Bacterial adherence to the implant surface is associated with the pathogenesis of bacterial infections leading to implant loss. The implant abutment is exposed in the oral environment and so dental calculus and plaque can be readily developed. However, the calculus and plaque should be periodically removed to obtain a good prognosis throughout the lifetime of the dental implant. In light of this, antibacterial activity is a desirable property while, especially for the abutment, enhanced abrasion resistance against scaling treatments is wanted to maintain the surface finish of the abutment. However, surface coatings have been shown to be prone to detachment after just a few actions with Ti and stainless steel dental instruments [15].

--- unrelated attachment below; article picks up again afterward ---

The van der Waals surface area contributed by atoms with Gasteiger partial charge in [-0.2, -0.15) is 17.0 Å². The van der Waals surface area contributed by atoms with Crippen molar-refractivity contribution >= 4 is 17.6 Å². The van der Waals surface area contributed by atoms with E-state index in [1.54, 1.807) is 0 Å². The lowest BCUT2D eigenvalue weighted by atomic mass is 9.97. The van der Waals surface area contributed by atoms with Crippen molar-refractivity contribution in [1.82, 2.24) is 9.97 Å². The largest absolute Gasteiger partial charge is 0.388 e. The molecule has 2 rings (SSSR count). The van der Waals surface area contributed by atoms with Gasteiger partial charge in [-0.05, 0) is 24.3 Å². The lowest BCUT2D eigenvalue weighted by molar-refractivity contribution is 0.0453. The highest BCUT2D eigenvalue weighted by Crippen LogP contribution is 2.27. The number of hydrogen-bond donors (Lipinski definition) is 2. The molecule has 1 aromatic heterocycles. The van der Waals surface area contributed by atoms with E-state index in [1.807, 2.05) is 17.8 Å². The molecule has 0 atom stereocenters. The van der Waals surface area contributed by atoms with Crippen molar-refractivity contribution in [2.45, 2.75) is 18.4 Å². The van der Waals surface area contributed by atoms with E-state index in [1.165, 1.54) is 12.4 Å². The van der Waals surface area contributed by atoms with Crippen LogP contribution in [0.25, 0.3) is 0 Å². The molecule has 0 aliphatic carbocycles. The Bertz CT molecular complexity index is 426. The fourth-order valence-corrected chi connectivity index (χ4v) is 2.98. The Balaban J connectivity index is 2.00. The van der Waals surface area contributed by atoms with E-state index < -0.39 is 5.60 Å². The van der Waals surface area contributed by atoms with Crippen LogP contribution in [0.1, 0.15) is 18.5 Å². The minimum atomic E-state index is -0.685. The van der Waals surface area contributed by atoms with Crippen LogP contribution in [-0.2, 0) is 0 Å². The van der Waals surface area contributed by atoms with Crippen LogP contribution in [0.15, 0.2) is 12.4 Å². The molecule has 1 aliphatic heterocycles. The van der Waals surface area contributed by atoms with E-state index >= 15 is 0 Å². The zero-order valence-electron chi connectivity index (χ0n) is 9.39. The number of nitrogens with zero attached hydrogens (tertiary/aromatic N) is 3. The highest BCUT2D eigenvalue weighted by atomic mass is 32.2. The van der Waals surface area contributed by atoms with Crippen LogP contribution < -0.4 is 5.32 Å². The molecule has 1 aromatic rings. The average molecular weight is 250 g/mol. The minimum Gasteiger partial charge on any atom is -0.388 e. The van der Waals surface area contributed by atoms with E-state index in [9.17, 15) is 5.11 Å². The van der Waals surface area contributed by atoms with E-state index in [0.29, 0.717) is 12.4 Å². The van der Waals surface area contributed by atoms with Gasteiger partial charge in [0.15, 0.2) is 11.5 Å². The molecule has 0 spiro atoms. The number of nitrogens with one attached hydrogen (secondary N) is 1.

Three in vitro research studies assessed the antibacterial activity of TiN coatings and concluded that there is no difference between Ti and nitrified Ti for adherence of Streptococcus mutans [43], Porphyromonas gingivalis, and Actinobacillus actinomycetemcomitans [8,9]. In contrast, the adherence of Streptococcus mutans and Streptococcus sanguis was significantly reduced on TiN surfaces compared to polished ones [22]. The same favorable results were found for TiN-TPS (titanium plasma sprayed) compared to uncoated TPS where Streptococcus pyogenes and Streptococcus sanguinis bacteria demonstrated decreased bacterial adhesion and proliferation [16]. Two studies based on in vivo data confirmed the positive effect of TiN coating on the antibacterial activity of Ti surfaces. The results of Scarano et al. [2] showed that implants coated with TiN illustrated a minor quantity of the surface covered by bacteria after a 24-h exposure to the oral cavity while a smaller bacterial quantity were found on TiN glass sheets compared to pure Ti coated glass sheets after 60 h of intraoral exposure [23]. TiN coatings seem to have a beneficial effect on antibacterial activity inhibiting the formation of microbial plaque, minimizing the adverse effects of peri-implantitis on implant longevity. The aforementioned antibacterial activity combined with the wear resistance to scaling treatment points out that the application of TiN coatings to implant abutments holds promise and is worthwhile for further scientific research and optimization.